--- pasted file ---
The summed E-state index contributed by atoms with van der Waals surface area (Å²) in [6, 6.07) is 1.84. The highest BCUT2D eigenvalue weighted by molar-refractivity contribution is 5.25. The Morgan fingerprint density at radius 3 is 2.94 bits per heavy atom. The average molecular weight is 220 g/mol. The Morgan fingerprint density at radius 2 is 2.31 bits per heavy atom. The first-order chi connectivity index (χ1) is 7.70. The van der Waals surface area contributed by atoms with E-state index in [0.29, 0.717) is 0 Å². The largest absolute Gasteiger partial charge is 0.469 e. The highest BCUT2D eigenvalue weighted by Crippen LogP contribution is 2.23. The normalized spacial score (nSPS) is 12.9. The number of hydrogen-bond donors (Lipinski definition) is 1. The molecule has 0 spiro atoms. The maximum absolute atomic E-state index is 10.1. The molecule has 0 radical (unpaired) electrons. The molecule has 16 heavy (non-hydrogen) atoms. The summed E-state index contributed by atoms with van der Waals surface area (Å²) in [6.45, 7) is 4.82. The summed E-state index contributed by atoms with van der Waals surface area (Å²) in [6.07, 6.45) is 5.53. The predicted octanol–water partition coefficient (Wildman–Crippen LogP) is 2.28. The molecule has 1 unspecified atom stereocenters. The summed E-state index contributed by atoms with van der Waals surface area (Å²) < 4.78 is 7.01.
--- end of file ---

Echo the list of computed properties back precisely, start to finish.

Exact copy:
The summed E-state index contributed by atoms with van der Waals surface area (Å²) in [6, 6.07) is 1.84. The highest BCUT2D eigenvalue weighted by molar-refractivity contribution is 5.25. The Morgan fingerprint density at radius 3 is 2.94 bits per heavy atom. The average molecular weight is 220 g/mol. The Morgan fingerprint density at radius 2 is 2.31 bits per heavy atom. The first-order chi connectivity index (χ1) is 7.70. The van der Waals surface area contributed by atoms with E-state index in [0.29, 0.717) is 0 Å². The largest absolute Gasteiger partial charge is 0.469 e. The highest BCUT2D eigenvalue weighted by Crippen LogP contribution is 2.23. The normalized spacial score (nSPS) is 12.9. The number of hydrogen-bond donors (Lipinski definition) is 1. The molecule has 0 spiro atoms. The maximum absolute atomic E-state index is 10.1. The molecule has 0 radical (unpaired) electrons. The molecule has 16 heavy (non-hydrogen) atoms. The summed E-state index contributed by atoms with van der Waals surface area (Å²) in [6.45, 7) is 4.82. The summed E-state index contributed by atoms with van der Waals surface area (Å²) in [6.07, 6.45) is 5.53. The predicted octanol–water partition coefficient (Wildman–Crippen LogP) is 2.28. The molecule has 1 unspecified atom stereocenters. The summed E-state index contributed by atoms with van der Waals surface area (Å²) < 4.78 is 7.01.